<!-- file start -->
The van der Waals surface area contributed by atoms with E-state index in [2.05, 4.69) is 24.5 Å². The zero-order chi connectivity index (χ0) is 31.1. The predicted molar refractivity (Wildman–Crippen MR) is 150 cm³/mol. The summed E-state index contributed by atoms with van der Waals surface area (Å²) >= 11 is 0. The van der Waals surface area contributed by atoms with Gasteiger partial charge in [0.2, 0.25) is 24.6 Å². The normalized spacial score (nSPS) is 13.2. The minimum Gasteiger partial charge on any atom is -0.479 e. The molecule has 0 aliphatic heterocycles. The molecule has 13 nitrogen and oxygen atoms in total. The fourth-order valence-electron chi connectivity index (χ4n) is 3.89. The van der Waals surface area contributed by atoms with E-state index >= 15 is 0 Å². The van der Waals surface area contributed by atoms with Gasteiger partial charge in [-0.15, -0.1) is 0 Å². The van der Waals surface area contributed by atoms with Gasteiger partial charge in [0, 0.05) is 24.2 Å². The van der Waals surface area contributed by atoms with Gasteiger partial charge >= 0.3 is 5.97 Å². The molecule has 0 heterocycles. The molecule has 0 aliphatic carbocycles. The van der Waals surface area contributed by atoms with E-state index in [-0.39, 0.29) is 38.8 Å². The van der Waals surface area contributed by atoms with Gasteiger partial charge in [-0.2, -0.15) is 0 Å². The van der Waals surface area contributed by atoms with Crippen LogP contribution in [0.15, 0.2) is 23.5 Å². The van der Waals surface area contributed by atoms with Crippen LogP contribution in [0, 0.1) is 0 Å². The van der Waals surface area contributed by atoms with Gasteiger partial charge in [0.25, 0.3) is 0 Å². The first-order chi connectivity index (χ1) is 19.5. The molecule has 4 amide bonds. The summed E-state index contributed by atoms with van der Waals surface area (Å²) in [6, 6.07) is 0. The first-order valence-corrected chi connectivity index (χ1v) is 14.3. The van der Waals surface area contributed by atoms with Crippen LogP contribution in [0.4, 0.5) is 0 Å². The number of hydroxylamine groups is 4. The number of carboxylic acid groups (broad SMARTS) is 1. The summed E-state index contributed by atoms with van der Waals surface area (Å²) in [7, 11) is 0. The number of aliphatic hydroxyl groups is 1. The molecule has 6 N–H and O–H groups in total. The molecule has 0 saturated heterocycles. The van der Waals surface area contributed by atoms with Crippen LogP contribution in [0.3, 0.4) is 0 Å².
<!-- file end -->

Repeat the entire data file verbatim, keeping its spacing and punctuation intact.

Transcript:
The van der Waals surface area contributed by atoms with E-state index in [2.05, 4.69) is 24.5 Å². The zero-order chi connectivity index (χ0) is 31.1. The predicted molar refractivity (Wildman–Crippen MR) is 150 cm³/mol. The summed E-state index contributed by atoms with van der Waals surface area (Å²) >= 11 is 0. The van der Waals surface area contributed by atoms with Gasteiger partial charge in [0.2, 0.25) is 24.6 Å². The normalized spacial score (nSPS) is 13.2. The minimum Gasteiger partial charge on any atom is -0.479 e. The molecule has 0 aliphatic heterocycles. The molecule has 13 nitrogen and oxygen atoms in total. The fourth-order valence-electron chi connectivity index (χ4n) is 3.89. The van der Waals surface area contributed by atoms with E-state index >= 15 is 0 Å². The van der Waals surface area contributed by atoms with Gasteiger partial charge in [-0.15, -0.1) is 0 Å². The van der Waals surface area contributed by atoms with Gasteiger partial charge in [0, 0.05) is 24.2 Å². The van der Waals surface area contributed by atoms with Gasteiger partial charge >= 0.3 is 5.97 Å². The molecule has 0 heterocycles. The molecule has 0 aliphatic carbocycles. The van der Waals surface area contributed by atoms with E-state index in [-0.39, 0.29) is 38.8 Å². The van der Waals surface area contributed by atoms with Gasteiger partial charge in [-0.2, -0.15) is 0 Å². The van der Waals surface area contributed by atoms with Crippen LogP contribution in [0.15, 0.2) is 23.5 Å². The van der Waals surface area contributed by atoms with Crippen LogP contribution in [0, 0.1) is 0 Å². The van der Waals surface area contributed by atoms with Gasteiger partial charge in [0.25, 0.3) is 0 Å². The first-order chi connectivity index (χ1) is 19.5. The molecule has 4 amide bonds. The summed E-state index contributed by atoms with van der Waals surface area (Å²) in [6, 6.07) is 0. The first-order valence-corrected chi connectivity index (χ1v) is 14.3. The van der Waals surface area contributed by atoms with Crippen LogP contribution in [0.4, 0.5) is 0 Å². The number of hydroxylamine groups is 4. The number of carboxylic acid groups (broad SMARTS) is 1. The summed E-state index contributed by atoms with van der Waals surface area (Å²) in [7, 11) is 0. The number of aliphatic hydroxyl groups is 1. The molecule has 6 N–H and O–H groups in total. The molecule has 0 saturated heterocycles. The van der Waals surface area contributed by atoms with Crippen LogP contribution in [0.3, 0.4) is 0 Å².